Crate-Digging: Feverbones, TVRQUOISE, And More Bandcamp Albums From April


Crate Digging is Uproxx Music’s monthly exploration of the depths of DIY music distribution platform Bandcamp, in an effort to unearth some hidden gem albums that just might find their spot among your favorites.

Bandcamp’s status as an indie incubator isn’t much of a secret, as acts like Car Seat Headrest and Soccer Mommy have built fan bases on the site and parlayed it into something greater. With a platform as accessible as this, though, there’s going to be a great volume of new music hitting the site on the regular, so there are bound to be artists who don’t get as much shine as they might deserve.

Boy, somebody should really go through those albums and find the hidden gems… hey, I’ll do it! I dove into Bandcamp’s murky depths to see what on the site was worth listening to this month, and it turns out that there were plenty of great sounds to go around. With that in mind, now seems like a good time to step checking Kanye West’s Twitter for a minute and see what else is happening in the big wide world of music, so let’s!

5. Martin A. Nilsen — Friendly Fire

You can’t just layer some reverb-saturated synths on top of each other and call it ambient music. Well, you can, but it probably won’t be that good. There’s finesse to it, to finding the right textures and musical ideas to have floating among each other to form something coherent and interesting in a genre that is often neither. Norwegian musician Martin A. Nilsen gets it: Tracks like “Dreamstate” feel like they’re going somewhere without being too jostling, which is characteristic of Friendly Fire, an album that doesn’t sacrifice musicality for minimalism.

4. Ed Reed — These Aren’t the Joys You’re Looking For…

Courtney Barnett has established herself as a premier slacker rocker over the past few years, and now fellow Australian countryman Ed Reed is stepping up to flesh out the Aussie relaxed vibe army. On his new EP, he embraces ’90s-influenced shoegaze sounds while incorporating folky psychedelic sounds like those of Kurt Vile. What results is tracks like EP opener “It’s Gone South (I’m Outta Here),” an infinitely chilled out number that builds and swells into a swirl of guitar, organ, and airy vocals over the course of five blissed-out minutes.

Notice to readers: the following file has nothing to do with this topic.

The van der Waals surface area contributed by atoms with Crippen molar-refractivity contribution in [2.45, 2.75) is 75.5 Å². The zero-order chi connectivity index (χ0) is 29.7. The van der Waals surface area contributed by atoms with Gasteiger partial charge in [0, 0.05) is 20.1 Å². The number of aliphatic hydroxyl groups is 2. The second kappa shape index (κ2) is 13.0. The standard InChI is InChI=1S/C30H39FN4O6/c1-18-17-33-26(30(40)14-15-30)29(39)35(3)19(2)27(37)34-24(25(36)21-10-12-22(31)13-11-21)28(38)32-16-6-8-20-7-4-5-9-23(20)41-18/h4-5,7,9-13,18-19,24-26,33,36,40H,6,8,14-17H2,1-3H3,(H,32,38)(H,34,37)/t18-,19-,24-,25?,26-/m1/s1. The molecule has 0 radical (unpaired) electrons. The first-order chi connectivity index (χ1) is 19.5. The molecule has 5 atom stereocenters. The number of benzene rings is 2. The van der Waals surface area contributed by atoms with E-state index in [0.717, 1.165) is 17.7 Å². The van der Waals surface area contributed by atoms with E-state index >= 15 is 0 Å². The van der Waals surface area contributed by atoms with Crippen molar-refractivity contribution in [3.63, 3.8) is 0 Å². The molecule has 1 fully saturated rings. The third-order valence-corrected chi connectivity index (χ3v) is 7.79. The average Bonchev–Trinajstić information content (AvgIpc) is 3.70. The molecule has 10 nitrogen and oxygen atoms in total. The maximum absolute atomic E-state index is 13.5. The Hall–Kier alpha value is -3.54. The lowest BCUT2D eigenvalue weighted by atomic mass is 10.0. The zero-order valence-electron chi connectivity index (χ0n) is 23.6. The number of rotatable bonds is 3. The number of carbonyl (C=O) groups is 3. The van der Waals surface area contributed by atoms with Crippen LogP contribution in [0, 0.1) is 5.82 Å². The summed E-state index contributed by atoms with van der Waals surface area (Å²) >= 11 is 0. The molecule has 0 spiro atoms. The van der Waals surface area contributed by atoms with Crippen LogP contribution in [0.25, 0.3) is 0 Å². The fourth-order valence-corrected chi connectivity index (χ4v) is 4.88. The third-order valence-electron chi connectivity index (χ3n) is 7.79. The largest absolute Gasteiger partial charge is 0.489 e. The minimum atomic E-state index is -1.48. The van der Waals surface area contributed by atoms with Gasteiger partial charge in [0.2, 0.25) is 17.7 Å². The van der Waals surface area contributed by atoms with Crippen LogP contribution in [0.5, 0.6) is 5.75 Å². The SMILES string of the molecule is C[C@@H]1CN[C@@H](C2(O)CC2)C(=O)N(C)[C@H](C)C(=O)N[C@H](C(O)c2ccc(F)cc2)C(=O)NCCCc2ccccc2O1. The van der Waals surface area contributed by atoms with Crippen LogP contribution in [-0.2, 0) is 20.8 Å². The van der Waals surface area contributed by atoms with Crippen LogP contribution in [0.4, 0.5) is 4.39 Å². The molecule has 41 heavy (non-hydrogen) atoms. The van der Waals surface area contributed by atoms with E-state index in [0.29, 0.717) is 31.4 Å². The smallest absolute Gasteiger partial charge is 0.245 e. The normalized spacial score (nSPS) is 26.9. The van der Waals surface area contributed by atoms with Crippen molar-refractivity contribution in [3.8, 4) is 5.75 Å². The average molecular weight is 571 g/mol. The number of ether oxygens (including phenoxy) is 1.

3. Launder — Pink Cloud

There’s some legit indie rock pedigree here to draw you in: John Cudlip’s new Launder EP features guitar from Zachary Cole Smith of DIIV and production by Day Wave’s Jackson Phillips. Based on those collaborators, it’s right to expect jangly and atmospheric indie rock, and that’s precisely what’s happening here. EP opener “Wonder” lulls you into a relaxed state with its walls of distorted guitar, which is well served over the rest of the EP which satisfyingly falls into a similar groove.

2. TVRQUOISE — 99¢ Dreams

You’re just asking for unfair Chvrches comparisons by using “v” as a vowel in your artist name, and while TVRQUOISE doesn’t tread the same creative grounds as the Scottish group, there are some similarities. Most key is that both make interesting pop that’s just left of the mainstream, although TVRQUOISE is more indebted to dream pop and psychedelic music. The album-opening title track sets the tone, establishing an ethereal pop atmosphere, while “Island” could even pass as a modernized take on U2’s The Unforgettable Fire.

1. Feverbones — Dream Talk

Austin, Texas is well established as a creative hotbed by now, and Feverbones is a shining example of the city’s thriving music community. What Feverbones does well is keep multiple musical ideas sounding coherent under one umbrella. Dream Talk has reverb-heavy indie rock on album opener “It’s Hard to Look Away,” slightly garage-y surf rock on “Sight Inside,” and Phish-like jazzy explorations on “Rules.” It’s an album with a lot going, and it takes a strong and exciting band to manage all of this without losing focus.